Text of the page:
According to a recent article published in The Journal of Urology, the addition of Immunocyt™ to standard testing for bladder cancer appears to greatly enhance accuracy of detection of cancer.
The bladder is a hollow organ located in the lower pelvis that is used to store urine. Standard detection methods for determining the presence of bladder cancer include urine cytology (the examination of cells in the urine) and cystoscopy (the use of an illuminated tube that is inserted into the bladder so physicians can visualize the lining of the bladder for any abnormalities). If abnormalities are found during a cystoscopy, the physician will remove part or all of the suspicious-looking tissue to examine for the presence of cancer cells in the laboratory. Researchers are trying to improve the accuracy of urine cytology in detecting bladder cancer and limit the use of cystoscopy due to its invasive nature.
Immunocyt™ is a test designed to detect cancer cells in the urine. The test uses 3 different monoclonal antibodies (proteins made in the laboratory) that are engineered to bind to small proteins and/or carbohydrates (antigens) found specifically on cancer cells that are shed in the urine. The monoclonal antibodies are attached to a type of fluorescence that can easily be detected under a special microscope used by laboratory technicians.
Researchers from France recently conducted a clinical trial to evaluate Immunocyt™ in the detection of new and recurrent bladder cancer. The trial involved 140 patients with recurrent or newly diagnosed bladder cancer. Patients underwent Immunocyt™ testing and urine cytology after being diagnosed with cystoscopy.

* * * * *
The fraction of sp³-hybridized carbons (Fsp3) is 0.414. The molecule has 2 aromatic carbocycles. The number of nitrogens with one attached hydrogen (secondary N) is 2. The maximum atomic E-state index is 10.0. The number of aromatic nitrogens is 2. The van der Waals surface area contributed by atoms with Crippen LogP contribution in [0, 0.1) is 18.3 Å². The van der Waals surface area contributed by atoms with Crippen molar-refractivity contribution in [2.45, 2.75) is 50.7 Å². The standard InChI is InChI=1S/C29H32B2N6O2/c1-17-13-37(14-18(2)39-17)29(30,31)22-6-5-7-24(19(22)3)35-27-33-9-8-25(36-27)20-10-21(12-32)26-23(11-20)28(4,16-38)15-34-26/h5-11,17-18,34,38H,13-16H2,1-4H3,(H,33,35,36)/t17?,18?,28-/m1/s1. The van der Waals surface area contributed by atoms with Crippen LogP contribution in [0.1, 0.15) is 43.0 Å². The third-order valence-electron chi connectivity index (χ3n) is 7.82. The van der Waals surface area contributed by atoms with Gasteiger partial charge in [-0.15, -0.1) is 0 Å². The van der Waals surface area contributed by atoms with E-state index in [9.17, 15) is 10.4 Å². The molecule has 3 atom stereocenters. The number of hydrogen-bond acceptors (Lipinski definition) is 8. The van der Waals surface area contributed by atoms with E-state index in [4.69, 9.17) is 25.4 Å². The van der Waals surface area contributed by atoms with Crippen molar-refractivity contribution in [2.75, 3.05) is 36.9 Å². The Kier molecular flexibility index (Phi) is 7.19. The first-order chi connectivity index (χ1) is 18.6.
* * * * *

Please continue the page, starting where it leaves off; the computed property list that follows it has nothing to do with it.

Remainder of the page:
Immunocyt™ detected the presence of bladder cancer in approximately 60%, 76% and 77% of patients with G1, G2 and G3 (extent of cancers) bladder cancers, respectively. Urine cytology detected the presence of bladder cancer in only approximately 18%, 46% and 64% of patients with G1, G2 and G3 bladder cancers, respectively. When the Immunocyt™ and urine cytology were combined, bladder cancers were detected in approximately 80% of patients.
These researchers concluded that the addition of Immunocyt™ to urine cytology appears to significantly enhance the accuracy of detection of bladder cancers, even early bladder cancers, over urine cytology alone and may become an important diagnostic tool for patients with recurrent or newly diagnosed bladder cancer. Patients who may have bladder cancer may wish to speak with their physician about the risks and benefits of Immunocyt™ or the participation in a clinical trial evaluating other novel diagnostic procedures. Sources of information regarding ongoing clinical trials include the National Cancer Institute (cancer.gov).
Reference: Pfister C, Chautard D, Devonec M, et al. Immunocyt test improves the diagnostic accuracy of urinary cytology: results of a French Multicenter Study.
The Journal of Urology. 2003;169:921-924.